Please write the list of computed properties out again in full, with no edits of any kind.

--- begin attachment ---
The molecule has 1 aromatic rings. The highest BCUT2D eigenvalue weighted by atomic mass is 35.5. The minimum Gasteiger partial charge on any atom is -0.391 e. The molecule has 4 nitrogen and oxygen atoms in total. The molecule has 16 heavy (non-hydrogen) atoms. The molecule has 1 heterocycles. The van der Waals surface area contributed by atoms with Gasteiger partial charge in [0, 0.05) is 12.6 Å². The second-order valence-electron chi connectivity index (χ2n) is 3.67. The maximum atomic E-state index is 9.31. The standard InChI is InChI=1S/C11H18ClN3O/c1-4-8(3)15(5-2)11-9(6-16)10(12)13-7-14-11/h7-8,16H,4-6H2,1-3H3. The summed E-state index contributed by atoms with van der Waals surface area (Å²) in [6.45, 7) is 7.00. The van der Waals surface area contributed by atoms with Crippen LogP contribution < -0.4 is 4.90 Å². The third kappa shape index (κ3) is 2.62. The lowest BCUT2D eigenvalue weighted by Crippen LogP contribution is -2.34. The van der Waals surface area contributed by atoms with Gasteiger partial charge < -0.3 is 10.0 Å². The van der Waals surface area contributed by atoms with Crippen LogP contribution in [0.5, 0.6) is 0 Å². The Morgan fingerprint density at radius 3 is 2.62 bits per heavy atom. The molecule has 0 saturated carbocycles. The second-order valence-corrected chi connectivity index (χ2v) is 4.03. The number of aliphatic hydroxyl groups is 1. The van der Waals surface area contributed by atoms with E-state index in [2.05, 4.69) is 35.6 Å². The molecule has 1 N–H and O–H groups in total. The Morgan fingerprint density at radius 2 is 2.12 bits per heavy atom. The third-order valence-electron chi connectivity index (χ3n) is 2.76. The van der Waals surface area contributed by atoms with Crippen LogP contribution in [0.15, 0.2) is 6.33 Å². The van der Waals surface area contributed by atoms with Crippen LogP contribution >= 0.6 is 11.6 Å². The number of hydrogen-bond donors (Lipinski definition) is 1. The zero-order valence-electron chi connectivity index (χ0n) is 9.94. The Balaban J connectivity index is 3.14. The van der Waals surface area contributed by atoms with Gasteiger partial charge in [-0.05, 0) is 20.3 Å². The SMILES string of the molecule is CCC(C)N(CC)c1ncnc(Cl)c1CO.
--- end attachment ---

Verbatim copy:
The molecule has 1 aromatic rings. The highest BCUT2D eigenvalue weighted by atomic mass is 35.5. The minimum Gasteiger partial charge on any atom is -0.391 e. The molecule has 4 nitrogen and oxygen atoms in total. The molecule has 16 heavy (non-hydrogen) atoms. The molecule has 1 heterocycles. The van der Waals surface area contributed by atoms with Gasteiger partial charge in [0, 0.05) is 12.6 Å². The second-order valence-electron chi connectivity index (χ2n) is 3.67. The maximum atomic E-state index is 9.31. The standard InChI is InChI=1S/C11H18ClN3O/c1-4-8(3)15(5-2)11-9(6-16)10(12)13-7-14-11/h7-8,16H,4-6H2,1-3H3. The summed E-state index contributed by atoms with van der Waals surface area (Å²) in [6.45, 7) is 7.00. The van der Waals surface area contributed by atoms with Crippen LogP contribution < -0.4 is 4.90 Å². The third kappa shape index (κ3) is 2.62. The lowest BCUT2D eigenvalue weighted by Crippen LogP contribution is -2.34. The van der Waals surface area contributed by atoms with Gasteiger partial charge < -0.3 is 10.0 Å². The van der Waals surface area contributed by atoms with Crippen LogP contribution in [0.5, 0.6) is 0 Å². The Morgan fingerprint density at radius 3 is 2.62 bits per heavy atom. The molecule has 0 saturated carbocycles. The second-order valence-corrected chi connectivity index (χ2v) is 4.03. The number of aliphatic hydroxyl groups is 1. The van der Waals surface area contributed by atoms with E-state index in [2.05, 4.69) is 35.6 Å². The molecule has 1 N–H and O–H groups in total. The Morgan fingerprint density at radius 2 is 2.12 bits per heavy atom. The third-order valence-electron chi connectivity index (χ3n) is 2.76. The van der Waals surface area contributed by atoms with Crippen LogP contribution in [0.15, 0.2) is 6.33 Å². The van der Waals surface area contributed by atoms with Crippen LogP contribution >= 0.6 is 11.6 Å². The number of hydrogen-bond donors (Lipinski definition) is 1. The zero-order valence-electron chi connectivity index (χ0n) is 9.94. The Balaban J connectivity index is 3.14. The van der Waals surface area contributed by atoms with Gasteiger partial charge in [-0.05, 0) is 20.3 Å². The SMILES string of the molecule is CCC(C)N(CC)c1ncnc(Cl)c1CO.